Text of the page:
Saturday, August 15, 2020

Blueberry Cornbread

It's sad to believe that summer is coming to such a swift end.

Before fresh, local blueberries leave your favorite farm stand, I urge you to give a hand to this simple-to-prepare recipe from America's Test Kitchen. Neither sweet like a cake nor savory like  a classic cornbread, it is somewhere in-between. On it's own, it is perfect for a weekend breakfast with a hot cup of coffee or tea. With eggs and bacon or sausage, how can you really go wrong?

When I make recipes like this, and to make baking quicker and smoother, I mix the dry ingredients the night before--and often grease the pan, too. The following day, all I have to do is to measure out the wet ingredients, add to the dry, spoon into the pan, place in the oven and that's it. I'm done!

To remove the cornbread from the pan, place a wire rack over it and flip. Use another wire rack to flip again right-side up. Because there are so many blueberries, it is easy for the bread to crack along  the "blueberry fault lines." So be a bit careful and avoid "playing" with it.

The dusting of sugar on top of this "cake" does not really act as a sweetener. Instead, it creates a nice crispy top, so be sure to exercise some patience to evenly cover the entire surface.

I'm not so sure this would work with frozen blueberries, so I am not going to suggest doing so. I feel they might "bleed" into the batter to make it blue.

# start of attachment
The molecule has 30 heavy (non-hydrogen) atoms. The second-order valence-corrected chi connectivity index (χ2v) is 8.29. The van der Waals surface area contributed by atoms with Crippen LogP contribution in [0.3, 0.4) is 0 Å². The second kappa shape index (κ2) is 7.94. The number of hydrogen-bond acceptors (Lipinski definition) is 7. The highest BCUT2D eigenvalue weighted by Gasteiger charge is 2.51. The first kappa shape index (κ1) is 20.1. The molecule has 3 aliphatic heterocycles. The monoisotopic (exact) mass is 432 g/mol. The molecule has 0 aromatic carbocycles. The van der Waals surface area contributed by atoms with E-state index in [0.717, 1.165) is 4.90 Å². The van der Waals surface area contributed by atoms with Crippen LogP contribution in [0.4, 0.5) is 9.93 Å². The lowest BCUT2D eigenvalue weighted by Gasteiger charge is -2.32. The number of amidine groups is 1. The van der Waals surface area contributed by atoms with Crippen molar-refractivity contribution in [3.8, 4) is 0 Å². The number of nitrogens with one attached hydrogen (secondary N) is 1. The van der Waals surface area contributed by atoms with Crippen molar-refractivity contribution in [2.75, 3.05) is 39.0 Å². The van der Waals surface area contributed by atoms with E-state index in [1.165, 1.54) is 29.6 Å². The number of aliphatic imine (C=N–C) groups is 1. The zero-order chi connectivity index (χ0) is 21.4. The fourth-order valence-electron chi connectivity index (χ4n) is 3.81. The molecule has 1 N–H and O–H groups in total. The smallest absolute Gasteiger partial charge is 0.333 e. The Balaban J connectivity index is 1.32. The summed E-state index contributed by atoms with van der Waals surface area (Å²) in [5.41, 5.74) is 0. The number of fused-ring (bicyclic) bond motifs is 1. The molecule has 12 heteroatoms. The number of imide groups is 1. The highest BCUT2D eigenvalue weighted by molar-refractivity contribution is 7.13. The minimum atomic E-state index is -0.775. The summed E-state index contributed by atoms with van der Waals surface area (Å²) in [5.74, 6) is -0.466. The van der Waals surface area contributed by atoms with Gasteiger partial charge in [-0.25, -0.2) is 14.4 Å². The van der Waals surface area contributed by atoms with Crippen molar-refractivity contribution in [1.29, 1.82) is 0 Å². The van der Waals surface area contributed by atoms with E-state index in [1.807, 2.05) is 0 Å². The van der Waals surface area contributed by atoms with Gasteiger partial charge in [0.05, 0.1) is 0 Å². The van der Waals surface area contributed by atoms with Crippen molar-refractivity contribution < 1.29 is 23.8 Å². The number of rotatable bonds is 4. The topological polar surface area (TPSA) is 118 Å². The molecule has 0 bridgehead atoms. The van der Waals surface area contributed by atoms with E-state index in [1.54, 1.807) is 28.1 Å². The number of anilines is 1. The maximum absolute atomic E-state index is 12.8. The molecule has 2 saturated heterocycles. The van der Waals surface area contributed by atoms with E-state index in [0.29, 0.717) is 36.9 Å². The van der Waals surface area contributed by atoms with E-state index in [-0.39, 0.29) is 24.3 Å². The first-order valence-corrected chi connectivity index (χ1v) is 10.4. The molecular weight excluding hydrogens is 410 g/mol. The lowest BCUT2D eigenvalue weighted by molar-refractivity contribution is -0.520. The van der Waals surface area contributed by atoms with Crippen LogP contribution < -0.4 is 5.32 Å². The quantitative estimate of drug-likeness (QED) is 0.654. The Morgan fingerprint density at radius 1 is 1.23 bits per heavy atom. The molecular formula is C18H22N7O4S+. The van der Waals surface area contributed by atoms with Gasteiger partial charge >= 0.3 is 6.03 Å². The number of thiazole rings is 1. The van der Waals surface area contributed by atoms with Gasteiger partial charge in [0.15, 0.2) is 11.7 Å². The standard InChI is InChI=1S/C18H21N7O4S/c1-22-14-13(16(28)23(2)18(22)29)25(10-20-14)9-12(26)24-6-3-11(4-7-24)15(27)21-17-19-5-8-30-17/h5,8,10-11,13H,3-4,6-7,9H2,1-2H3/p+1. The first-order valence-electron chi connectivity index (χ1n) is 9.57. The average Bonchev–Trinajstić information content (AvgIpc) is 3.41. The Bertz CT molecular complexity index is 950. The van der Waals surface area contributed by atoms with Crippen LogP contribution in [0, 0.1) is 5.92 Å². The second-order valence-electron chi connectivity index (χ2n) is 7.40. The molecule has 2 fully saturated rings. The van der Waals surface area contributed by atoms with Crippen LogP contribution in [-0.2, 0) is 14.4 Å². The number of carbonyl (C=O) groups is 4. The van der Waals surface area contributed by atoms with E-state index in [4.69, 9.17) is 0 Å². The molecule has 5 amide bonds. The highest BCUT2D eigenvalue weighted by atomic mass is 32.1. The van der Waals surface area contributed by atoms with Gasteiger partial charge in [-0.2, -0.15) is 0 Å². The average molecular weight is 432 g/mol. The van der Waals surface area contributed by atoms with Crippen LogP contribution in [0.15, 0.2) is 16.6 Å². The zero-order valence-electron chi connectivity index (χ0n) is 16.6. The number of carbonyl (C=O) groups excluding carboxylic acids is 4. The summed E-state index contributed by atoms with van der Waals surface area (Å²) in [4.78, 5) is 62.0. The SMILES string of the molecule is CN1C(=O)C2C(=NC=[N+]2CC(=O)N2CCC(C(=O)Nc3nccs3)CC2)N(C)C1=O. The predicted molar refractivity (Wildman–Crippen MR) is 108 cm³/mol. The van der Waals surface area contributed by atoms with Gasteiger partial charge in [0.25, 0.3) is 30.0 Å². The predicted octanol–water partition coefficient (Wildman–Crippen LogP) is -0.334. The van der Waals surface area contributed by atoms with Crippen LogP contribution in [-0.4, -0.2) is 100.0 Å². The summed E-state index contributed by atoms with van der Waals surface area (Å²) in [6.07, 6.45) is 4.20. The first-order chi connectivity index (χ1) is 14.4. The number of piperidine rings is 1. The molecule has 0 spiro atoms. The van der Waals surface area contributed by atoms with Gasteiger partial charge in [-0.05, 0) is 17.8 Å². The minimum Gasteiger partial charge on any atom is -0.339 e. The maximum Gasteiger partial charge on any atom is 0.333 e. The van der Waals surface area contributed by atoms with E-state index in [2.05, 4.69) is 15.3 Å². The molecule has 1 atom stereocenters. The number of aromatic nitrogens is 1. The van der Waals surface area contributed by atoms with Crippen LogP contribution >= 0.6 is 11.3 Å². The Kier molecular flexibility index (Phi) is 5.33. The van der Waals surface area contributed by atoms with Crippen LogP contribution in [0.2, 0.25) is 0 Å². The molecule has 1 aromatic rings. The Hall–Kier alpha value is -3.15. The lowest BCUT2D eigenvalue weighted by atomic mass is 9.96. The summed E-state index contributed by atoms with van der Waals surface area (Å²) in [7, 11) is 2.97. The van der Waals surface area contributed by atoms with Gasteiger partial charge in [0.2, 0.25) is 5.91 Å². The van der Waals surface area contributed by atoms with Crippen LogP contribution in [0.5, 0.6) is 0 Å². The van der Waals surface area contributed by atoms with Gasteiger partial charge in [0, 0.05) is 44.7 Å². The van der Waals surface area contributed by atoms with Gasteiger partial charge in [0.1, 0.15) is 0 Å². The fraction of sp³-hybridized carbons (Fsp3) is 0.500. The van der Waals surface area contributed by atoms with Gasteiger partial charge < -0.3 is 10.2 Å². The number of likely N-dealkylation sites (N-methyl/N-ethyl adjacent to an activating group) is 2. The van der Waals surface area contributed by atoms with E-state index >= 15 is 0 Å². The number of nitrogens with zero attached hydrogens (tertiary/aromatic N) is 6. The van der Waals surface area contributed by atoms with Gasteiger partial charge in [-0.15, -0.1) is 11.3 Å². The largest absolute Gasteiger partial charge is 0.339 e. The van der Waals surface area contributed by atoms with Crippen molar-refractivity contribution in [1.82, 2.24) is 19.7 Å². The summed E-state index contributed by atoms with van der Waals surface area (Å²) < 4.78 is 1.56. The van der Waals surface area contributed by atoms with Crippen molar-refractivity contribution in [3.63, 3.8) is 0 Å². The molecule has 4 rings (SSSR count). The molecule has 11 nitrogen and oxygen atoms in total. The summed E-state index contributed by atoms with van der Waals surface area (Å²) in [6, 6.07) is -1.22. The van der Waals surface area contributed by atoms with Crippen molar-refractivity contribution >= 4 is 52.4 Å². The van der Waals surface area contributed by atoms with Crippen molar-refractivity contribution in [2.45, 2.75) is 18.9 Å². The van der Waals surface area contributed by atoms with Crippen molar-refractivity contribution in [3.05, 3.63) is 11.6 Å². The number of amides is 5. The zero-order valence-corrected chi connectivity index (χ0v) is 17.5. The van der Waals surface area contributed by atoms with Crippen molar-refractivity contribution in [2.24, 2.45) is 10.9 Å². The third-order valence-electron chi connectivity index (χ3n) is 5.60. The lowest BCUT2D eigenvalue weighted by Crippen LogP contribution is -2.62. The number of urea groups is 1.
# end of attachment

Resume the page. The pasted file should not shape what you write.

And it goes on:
• 1 and 1/2 cups AP flour
  • 1 cup yellow cornmeal
  • 3/4 cup white sugar + 1 tablespoon for dusting the top of the batter
  • 2 teaspoons baking powder
  • 3/4 teaspoon table salt
  • 12 tablespoons butter, melted and cooled
  • 1 cup whole milk
  • 2 eggs
  • 2 cups or 10 ounces fresh blueberries, washed and dried

Grease a 9-inch cake pan. Dust with yellow cornmeal (optional).
Pre-heat oven to 375 F.

Whisk together the dry ingredients in a large bowl. Set aside

Whisk wet ingredients in a smaller bowl then add to dry ingredients. Mix just until combined. It is not necessary to mix out all the lumps, but no dried flour should remain.

Carefully fold in the blueberries and then mound the mixture into your prepared cake pan. Smooth the top. Sprinkle with the one tablespoon of sugar.

Bake 40-45 minutes if using a light-colored pan. A dark-colored pan will take less time, so check after 30-35 minutes. It is done when the center bounces back a bit and a sharp knife comes out clean of batter.

Allow to cool in the pan for about 20 minutes before removing from the pan and another 20-30 minutes before cutting. Cover unused portions and/or store in refrigerator.


Red Berry said...

Great recipe ~ Thank you. I couldn't find my 9" round pan, so I used an 8" glass square baking dish, greased. I also used frozen berries (November baking, our blueberries bushes are dormant) , but added them to the dry ingredients to coat with flour first.
It came out looking wonderful, and (it is still cooling) it looks like the blueberries didn't bleed or turn the batter grey. Yea!

Kitchen Bounty said...

Red: Thanks for posting a comment. That is good to know about the frozen berries. I make this several times during peak blueberry season. If you have access to it, Golden Syrup is great drizzled over it. But, even plain, it's great. It makes for a great gift if you can bear to give it away and for a picnic, it is stellar with chicken or ham. I'm tempted to do it with raspberries ... Happy Thanksgiving and come back often!